The objective of this review is to characterize the mechanisms, risk factors, and offending pharmacotherapeutic agents that may cause drug-induced arrhythmias in critically ill patients. PubMed, other databases, and citation review were used to identify relevant published literature. The authors independently selected studies based on relevance to the topic. Numerous drugs have the potential to cause drug-induced arrhythmias. Drugs commonly administered to critically ill patients are capable of precipitating arrhythmias and include antiarrhythmics, antianginals, antiemetics, gastrointestinal stimulants, antibacterials, narcotics, antipsychotics, inotropes, digoxin, anesthetic agents, bronchodilators, and drugs that cause electrolyte imbalances and bradyarrhythmias. Drug-induced arrhythmias are insidious but prevalent. Critically ill patients frequently experience drug-induced arrhythmias; however, enhanced appreciation for this adverse event has the potential to improve prevention, treatment, patient safety, and outcomes in this patient population. Copyright © 2010 by the Society of Critical Care Medicine and Lippincott Williams & Wilkins.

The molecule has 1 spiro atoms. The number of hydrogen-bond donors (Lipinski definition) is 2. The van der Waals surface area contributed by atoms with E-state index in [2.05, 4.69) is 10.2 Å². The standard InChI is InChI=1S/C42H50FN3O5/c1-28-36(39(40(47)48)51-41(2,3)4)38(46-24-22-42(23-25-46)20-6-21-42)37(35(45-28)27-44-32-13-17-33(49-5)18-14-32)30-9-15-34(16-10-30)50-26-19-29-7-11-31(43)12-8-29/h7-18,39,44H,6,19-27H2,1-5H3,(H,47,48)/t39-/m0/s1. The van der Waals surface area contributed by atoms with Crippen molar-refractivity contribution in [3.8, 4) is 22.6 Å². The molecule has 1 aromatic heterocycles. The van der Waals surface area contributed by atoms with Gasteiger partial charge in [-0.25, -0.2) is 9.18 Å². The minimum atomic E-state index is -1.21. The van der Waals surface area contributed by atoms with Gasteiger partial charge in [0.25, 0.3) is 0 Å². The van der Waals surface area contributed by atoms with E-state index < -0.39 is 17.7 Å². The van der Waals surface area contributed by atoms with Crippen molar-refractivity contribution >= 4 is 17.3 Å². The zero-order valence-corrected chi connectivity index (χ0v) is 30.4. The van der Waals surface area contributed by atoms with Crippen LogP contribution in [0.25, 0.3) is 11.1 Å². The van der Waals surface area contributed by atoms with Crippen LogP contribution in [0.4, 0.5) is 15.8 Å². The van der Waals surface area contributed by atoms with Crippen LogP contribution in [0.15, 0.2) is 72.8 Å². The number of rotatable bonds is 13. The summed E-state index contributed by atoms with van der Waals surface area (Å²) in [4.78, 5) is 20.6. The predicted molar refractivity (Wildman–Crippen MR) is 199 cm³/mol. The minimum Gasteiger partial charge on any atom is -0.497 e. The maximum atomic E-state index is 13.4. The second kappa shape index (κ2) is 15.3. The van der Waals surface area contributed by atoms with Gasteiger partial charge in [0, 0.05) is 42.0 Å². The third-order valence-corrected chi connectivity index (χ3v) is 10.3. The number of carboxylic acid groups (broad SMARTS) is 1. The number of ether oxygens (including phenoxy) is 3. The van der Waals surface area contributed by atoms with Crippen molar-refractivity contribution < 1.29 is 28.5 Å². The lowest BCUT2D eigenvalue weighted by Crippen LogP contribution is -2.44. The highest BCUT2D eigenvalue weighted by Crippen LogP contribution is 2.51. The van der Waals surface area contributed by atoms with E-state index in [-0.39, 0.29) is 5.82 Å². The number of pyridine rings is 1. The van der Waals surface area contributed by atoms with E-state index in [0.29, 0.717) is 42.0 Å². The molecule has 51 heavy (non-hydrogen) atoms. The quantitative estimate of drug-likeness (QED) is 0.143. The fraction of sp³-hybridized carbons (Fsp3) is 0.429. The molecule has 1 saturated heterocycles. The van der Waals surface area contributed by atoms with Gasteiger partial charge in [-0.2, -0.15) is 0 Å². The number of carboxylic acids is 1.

Drewry A.M.,University of Washington | Fuller B.M.,University of Washington | Skrupky L.P.,Barnes Jewish Hospital | Hotchkiss R.S.,University of Washington
Critical Care Medicine | Year: 2015